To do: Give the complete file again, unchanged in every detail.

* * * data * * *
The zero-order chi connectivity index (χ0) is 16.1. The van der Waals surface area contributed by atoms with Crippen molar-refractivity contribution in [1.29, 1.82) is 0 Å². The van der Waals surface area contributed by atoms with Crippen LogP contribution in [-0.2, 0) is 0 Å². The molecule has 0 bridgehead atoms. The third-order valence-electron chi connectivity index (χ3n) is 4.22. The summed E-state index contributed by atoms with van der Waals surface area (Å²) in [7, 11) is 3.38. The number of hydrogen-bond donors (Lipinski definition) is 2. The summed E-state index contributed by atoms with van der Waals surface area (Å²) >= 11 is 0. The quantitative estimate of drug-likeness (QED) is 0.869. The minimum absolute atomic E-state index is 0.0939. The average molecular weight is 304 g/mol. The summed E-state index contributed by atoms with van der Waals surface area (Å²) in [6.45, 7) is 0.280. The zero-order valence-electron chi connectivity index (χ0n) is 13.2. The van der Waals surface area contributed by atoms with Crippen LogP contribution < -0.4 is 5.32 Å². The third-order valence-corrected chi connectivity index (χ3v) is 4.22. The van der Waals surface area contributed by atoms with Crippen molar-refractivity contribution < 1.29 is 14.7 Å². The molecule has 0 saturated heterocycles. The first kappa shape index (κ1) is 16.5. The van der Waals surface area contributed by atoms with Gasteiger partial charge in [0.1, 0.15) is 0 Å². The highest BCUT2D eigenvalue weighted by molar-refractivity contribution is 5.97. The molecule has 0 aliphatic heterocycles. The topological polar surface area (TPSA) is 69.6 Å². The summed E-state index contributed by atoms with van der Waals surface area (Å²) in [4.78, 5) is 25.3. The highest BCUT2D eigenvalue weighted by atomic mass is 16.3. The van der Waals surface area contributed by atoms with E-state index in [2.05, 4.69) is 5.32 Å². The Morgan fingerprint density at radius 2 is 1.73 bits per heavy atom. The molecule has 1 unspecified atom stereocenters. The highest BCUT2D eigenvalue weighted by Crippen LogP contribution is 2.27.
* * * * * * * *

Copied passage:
The zero-order chi connectivity index (χ0) is 16.1. The van der Waals surface area contributed by atoms with Crippen molar-refractivity contribution in [1.29, 1.82) is 0 Å². The van der Waals surface area contributed by atoms with Crippen LogP contribution in [-0.2, 0) is 0 Å². The molecule has 0 bridgehead atoms. The third-order valence-electron chi connectivity index (χ3n) is 4.22. The summed E-state index contributed by atoms with van der Waals surface area (Å²) in [7, 11) is 3.38. The number of hydrogen-bond donors (Lipinski definition) is 2. The summed E-state index contributed by atoms with van der Waals surface area (Å²) >= 11 is 0. The quantitative estimate of drug-likeness (QED) is 0.869. The minimum absolute atomic E-state index is 0.0939. The average molecular weight is 304 g/mol. The summed E-state index contributed by atoms with van der Waals surface area (Å²) in [6.45, 7) is 0.280. The zero-order valence-electron chi connectivity index (χ0n) is 13.2. The van der Waals surface area contributed by atoms with Crippen LogP contribution < -0.4 is 5.32 Å². The third-order valence-corrected chi connectivity index (χ3v) is 4.22. The van der Waals surface area contributed by atoms with Crippen molar-refractivity contribution < 1.29 is 14.7 Å². The molecule has 0 saturated heterocycles. The first kappa shape index (κ1) is 16.5. The van der Waals surface area contributed by atoms with Gasteiger partial charge in [0.1, 0.15) is 0 Å². The highest BCUT2D eigenvalue weighted by molar-refractivity contribution is 5.97. The molecule has 0 aliphatic heterocycles. The topological polar surface area (TPSA) is 69.6 Å². The summed E-state index contributed by atoms with van der Waals surface area (Å²) in [4.78, 5) is 25.3. The highest BCUT2D eigenvalue weighted by atomic mass is 16.3. The van der Waals surface area contributed by atoms with E-state index in [2.05, 4.69) is 5.32 Å². The Morgan fingerprint density at radius 2 is 1.73 bits per heavy atom. The molecule has 1 unspecified atom stereocenters. The highest BCUT2D eigenvalue weighted by Crippen LogP contribution is 2.27.